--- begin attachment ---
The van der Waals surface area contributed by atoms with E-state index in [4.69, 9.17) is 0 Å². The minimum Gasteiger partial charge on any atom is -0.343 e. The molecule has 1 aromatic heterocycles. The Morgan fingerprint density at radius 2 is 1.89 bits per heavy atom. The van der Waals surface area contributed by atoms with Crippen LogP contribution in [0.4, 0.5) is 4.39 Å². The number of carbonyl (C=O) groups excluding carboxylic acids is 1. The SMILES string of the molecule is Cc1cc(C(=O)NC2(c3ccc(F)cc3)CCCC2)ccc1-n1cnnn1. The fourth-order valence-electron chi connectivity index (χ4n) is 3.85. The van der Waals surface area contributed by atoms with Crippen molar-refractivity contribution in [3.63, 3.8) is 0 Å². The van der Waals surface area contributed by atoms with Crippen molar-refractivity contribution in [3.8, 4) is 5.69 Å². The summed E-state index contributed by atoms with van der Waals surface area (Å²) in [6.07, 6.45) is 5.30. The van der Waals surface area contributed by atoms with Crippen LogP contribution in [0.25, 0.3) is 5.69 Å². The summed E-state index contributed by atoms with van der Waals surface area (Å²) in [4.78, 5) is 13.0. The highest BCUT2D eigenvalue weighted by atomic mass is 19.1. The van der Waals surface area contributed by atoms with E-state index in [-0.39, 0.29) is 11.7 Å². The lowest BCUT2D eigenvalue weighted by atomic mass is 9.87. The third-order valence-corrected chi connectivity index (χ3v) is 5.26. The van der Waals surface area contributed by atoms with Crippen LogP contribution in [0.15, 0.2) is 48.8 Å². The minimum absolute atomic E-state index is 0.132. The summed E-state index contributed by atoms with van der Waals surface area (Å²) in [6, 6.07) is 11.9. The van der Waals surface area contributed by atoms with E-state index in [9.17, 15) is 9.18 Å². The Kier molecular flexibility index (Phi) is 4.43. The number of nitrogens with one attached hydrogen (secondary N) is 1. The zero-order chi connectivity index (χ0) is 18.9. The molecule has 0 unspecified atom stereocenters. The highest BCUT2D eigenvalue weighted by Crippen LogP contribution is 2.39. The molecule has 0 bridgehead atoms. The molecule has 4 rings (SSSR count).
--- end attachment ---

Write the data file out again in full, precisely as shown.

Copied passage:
The van der Waals surface area contributed by atoms with E-state index in [4.69, 9.17) is 0 Å². The minimum Gasteiger partial charge on any atom is -0.343 e. The molecule has 1 aromatic heterocycles. The Morgan fingerprint density at radius 2 is 1.89 bits per heavy atom. The van der Waals surface area contributed by atoms with Crippen LogP contribution in [0.4, 0.5) is 4.39 Å². The number of carbonyl (C=O) groups excluding carboxylic acids is 1. The SMILES string of the molecule is Cc1cc(C(=O)NC2(c3ccc(F)cc3)CCCC2)ccc1-n1cnnn1. The fourth-order valence-electron chi connectivity index (χ4n) is 3.85. The van der Waals surface area contributed by atoms with Crippen molar-refractivity contribution in [3.63, 3.8) is 0 Å². The van der Waals surface area contributed by atoms with Crippen molar-refractivity contribution in [3.8, 4) is 5.69 Å². The summed E-state index contributed by atoms with van der Waals surface area (Å²) in [6.07, 6.45) is 5.30. The van der Waals surface area contributed by atoms with Crippen LogP contribution in [0.25, 0.3) is 5.69 Å². The summed E-state index contributed by atoms with van der Waals surface area (Å²) in [4.78, 5) is 13.0. The highest BCUT2D eigenvalue weighted by atomic mass is 19.1. The van der Waals surface area contributed by atoms with E-state index in [-0.39, 0.29) is 11.7 Å². The lowest BCUT2D eigenvalue weighted by atomic mass is 9.87. The third-order valence-corrected chi connectivity index (χ3v) is 5.26. The van der Waals surface area contributed by atoms with Crippen LogP contribution in [0.15, 0.2) is 48.8 Å². The minimum absolute atomic E-state index is 0.132. The summed E-state index contributed by atoms with van der Waals surface area (Å²) in [6, 6.07) is 11.9. The van der Waals surface area contributed by atoms with E-state index in [9.17, 15) is 9.18 Å². The Kier molecular flexibility index (Phi) is 4.43. The number of nitrogens with one attached hydrogen (secondary N) is 1. The zero-order chi connectivity index (χ0) is 18.9. The molecule has 0 unspecified atom stereocenters. The highest BCUT2D eigenvalue weighted by Crippen LogP contribution is 2.39. The molecule has 0 bridgehead atoms. The molecule has 4 rings (SSSR count).